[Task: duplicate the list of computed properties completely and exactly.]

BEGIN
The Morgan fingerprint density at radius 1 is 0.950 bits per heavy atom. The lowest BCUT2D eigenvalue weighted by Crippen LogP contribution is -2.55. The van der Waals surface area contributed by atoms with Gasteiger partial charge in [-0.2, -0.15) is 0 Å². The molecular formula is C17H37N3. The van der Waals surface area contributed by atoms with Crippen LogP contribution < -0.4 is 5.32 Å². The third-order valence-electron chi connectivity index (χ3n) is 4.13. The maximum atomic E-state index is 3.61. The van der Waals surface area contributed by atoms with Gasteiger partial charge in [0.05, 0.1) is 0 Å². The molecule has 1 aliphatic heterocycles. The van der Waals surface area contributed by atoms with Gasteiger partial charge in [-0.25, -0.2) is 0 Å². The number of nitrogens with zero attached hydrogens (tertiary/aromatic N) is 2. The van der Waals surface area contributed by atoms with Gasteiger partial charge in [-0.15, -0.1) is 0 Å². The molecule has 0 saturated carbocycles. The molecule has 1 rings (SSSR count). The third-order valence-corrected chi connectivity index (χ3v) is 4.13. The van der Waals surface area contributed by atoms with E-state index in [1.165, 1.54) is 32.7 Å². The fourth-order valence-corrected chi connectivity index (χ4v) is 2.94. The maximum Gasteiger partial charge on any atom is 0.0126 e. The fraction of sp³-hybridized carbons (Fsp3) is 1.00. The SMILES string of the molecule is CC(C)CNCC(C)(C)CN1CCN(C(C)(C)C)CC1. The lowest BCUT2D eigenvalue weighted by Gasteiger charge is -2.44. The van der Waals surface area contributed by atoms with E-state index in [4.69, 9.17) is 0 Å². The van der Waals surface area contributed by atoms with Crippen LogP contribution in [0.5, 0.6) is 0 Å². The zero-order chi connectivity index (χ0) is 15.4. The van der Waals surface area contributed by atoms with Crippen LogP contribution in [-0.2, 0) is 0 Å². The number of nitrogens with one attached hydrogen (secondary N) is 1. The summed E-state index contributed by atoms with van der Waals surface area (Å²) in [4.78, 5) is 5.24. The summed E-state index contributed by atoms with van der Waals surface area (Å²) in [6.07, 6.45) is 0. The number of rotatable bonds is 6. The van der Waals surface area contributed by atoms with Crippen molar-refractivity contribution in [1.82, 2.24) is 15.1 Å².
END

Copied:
The Morgan fingerprint density at radius 1 is 0.950 bits per heavy atom. The lowest BCUT2D eigenvalue weighted by Crippen LogP contribution is -2.55. The van der Waals surface area contributed by atoms with Gasteiger partial charge in [-0.2, -0.15) is 0 Å². The molecular formula is C17H37N3. The van der Waals surface area contributed by atoms with Crippen LogP contribution < -0.4 is 5.32 Å². The third-order valence-electron chi connectivity index (χ3n) is 4.13. The maximum atomic E-state index is 3.61. The van der Waals surface area contributed by atoms with Gasteiger partial charge in [0.05, 0.1) is 0 Å². The molecule has 1 aliphatic heterocycles. The van der Waals surface area contributed by atoms with Gasteiger partial charge in [-0.25, -0.2) is 0 Å². The number of nitrogens with zero attached hydrogens (tertiary/aromatic N) is 2. The van der Waals surface area contributed by atoms with Gasteiger partial charge in [-0.15, -0.1) is 0 Å². The molecule has 0 saturated carbocycles. The molecule has 1 rings (SSSR count). The third-order valence-corrected chi connectivity index (χ3v) is 4.13. The van der Waals surface area contributed by atoms with E-state index in [1.165, 1.54) is 32.7 Å². The fourth-order valence-corrected chi connectivity index (χ4v) is 2.94. The maximum Gasteiger partial charge on any atom is 0.0126 e. The fraction of sp³-hybridized carbons (Fsp3) is 1.00. The SMILES string of the molecule is CC(C)CNCC(C)(C)CN1CCN(C(C)(C)C)CC1. The lowest BCUT2D eigenvalue weighted by Gasteiger charge is -2.44. The van der Waals surface area contributed by atoms with E-state index in [4.69, 9.17) is 0 Å². The van der Waals surface area contributed by atoms with Crippen LogP contribution in [0.5, 0.6) is 0 Å². The zero-order chi connectivity index (χ0) is 15.4. The van der Waals surface area contributed by atoms with Crippen LogP contribution in [-0.2, 0) is 0 Å². The number of nitrogens with one attached hydrogen (secondary N) is 1. The summed E-state index contributed by atoms with van der Waals surface area (Å²) in [4.78, 5) is 5.24. The summed E-state index contributed by atoms with van der Waals surface area (Å²) in [6.07, 6.45) is 0. The number of rotatable bonds is 6. The van der Waals surface area contributed by atoms with Crippen molar-refractivity contribution in [1.82, 2.24) is 15.1 Å².